City officials said the cuts were the first step in a plan to outsource many services to the private sector and significantly reduce the number of workers at City Hall.

…snip…

The man reported to have committed suicide, a 29-year-old maintenance worker, was expecting to receive a layoff notice, authorities said. His identity has not been released pending notification of relatives.

Employees were shell-shocked upon receiving the notices Thursday, even before news of the suicide spread.

This article is on the heels of this one from Wednesday’s NY Times on the unemployment rate in El Centro, CA:

For two years, El Centro has struggled with the highest unemployment rate in the country. The latest official figures put it at 28 percent, an improvement from the peak of 32 percent last summer. At unemployment centers, often the most bustling places in town, it is something of a competition to talk about how long a job search has lasted.

…snip…

California’s agricultural heartland has been hit particularly hard in the downturn — 8 of the 10 metro areas with the highest jobless rates are in the state, in central inland cities like Fresno, Modesto and Merced. But the only area that comes close to El Centro’s unemployment rate is Yuma, Ariz., another border town about 55 miles east of here.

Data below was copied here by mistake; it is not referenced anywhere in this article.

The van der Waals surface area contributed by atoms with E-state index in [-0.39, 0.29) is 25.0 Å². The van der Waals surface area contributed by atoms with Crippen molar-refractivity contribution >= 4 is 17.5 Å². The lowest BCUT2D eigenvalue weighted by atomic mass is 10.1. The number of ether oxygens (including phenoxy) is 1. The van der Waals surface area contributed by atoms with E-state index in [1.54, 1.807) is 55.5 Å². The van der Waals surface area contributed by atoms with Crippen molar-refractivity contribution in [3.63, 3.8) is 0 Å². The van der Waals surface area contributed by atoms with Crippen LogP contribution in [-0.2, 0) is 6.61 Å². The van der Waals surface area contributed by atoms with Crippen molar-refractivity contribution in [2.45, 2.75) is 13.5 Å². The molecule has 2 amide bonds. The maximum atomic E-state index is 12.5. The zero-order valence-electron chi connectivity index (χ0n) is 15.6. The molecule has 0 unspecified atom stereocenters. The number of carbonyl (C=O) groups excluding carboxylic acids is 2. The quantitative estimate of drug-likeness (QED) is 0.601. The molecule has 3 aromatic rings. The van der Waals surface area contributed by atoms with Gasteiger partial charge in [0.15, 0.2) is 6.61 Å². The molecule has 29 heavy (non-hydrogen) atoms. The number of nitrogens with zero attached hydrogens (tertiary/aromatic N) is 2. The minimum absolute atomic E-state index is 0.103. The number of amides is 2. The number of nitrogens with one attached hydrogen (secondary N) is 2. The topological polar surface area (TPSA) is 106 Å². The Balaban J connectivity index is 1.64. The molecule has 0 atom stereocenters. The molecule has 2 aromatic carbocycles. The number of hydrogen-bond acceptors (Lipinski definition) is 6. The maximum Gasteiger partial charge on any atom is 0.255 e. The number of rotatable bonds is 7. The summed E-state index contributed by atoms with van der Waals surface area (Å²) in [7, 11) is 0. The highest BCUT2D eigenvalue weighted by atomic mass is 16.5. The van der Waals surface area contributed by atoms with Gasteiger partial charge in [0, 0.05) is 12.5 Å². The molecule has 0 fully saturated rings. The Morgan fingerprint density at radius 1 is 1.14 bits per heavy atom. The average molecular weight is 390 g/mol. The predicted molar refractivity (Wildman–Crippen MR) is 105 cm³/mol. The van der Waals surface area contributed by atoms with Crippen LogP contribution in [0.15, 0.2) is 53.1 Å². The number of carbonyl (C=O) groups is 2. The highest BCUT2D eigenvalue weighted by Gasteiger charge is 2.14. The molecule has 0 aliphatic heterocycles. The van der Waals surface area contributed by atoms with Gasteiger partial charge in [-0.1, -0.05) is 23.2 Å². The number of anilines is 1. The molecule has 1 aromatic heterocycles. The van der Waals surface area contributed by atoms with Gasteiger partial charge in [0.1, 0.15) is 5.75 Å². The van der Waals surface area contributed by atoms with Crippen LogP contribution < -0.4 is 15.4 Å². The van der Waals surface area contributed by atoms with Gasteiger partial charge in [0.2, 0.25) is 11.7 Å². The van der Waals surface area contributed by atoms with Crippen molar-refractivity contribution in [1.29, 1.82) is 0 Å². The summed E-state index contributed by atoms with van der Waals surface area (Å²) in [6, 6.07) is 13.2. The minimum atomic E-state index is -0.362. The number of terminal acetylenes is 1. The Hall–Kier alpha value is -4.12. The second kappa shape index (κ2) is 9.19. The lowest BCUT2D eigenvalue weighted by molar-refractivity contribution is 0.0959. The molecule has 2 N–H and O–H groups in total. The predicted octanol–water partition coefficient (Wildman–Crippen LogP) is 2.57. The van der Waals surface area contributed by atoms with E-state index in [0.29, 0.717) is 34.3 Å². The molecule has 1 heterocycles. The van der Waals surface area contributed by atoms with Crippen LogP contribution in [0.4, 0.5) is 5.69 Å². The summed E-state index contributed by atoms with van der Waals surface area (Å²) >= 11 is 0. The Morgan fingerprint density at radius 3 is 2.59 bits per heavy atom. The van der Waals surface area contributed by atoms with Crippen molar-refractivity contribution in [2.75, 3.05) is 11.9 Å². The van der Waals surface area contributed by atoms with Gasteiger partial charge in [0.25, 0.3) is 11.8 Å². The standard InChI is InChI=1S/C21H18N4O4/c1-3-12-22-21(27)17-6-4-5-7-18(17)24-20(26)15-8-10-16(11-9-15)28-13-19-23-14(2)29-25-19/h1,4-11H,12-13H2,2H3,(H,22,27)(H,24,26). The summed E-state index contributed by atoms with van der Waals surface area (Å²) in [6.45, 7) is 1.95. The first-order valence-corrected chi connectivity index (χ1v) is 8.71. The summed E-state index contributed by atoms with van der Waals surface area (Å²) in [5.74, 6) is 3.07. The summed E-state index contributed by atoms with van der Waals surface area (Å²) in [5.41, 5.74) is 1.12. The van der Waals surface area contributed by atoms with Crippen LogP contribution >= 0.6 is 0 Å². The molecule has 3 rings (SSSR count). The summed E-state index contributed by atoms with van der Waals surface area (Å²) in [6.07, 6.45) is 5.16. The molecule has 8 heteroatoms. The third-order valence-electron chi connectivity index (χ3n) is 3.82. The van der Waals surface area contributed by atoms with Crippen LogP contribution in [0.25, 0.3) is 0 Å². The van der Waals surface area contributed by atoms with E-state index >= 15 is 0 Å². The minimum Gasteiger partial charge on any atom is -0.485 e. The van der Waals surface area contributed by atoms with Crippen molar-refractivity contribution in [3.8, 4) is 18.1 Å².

…snip…

For some people, the unemployment numbers are more of a nuisance than anything. Some relatively well-heeled residents say they do not know anyone without a job. If anyone is not working, they say, it must be because they are not really looking. They point to the large hiring banner in front of the International House of Pancakes.

There has long been a promise that the heat and sunshine will provide work. Local leaders speak excitedly about geothermal plants and solar projects bringing more jobs. Several training programs offer courses to develop skills for that kind of work. But Jesse Aguilar, who completed such a class last year, said that of the 30 in his class, only two have found jobs. Both of them are at fast food outlets.

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Good Pensions for Me but Not for Thee, Part 3

9:54 am in Economy, Financial Crisis, Government by dakine01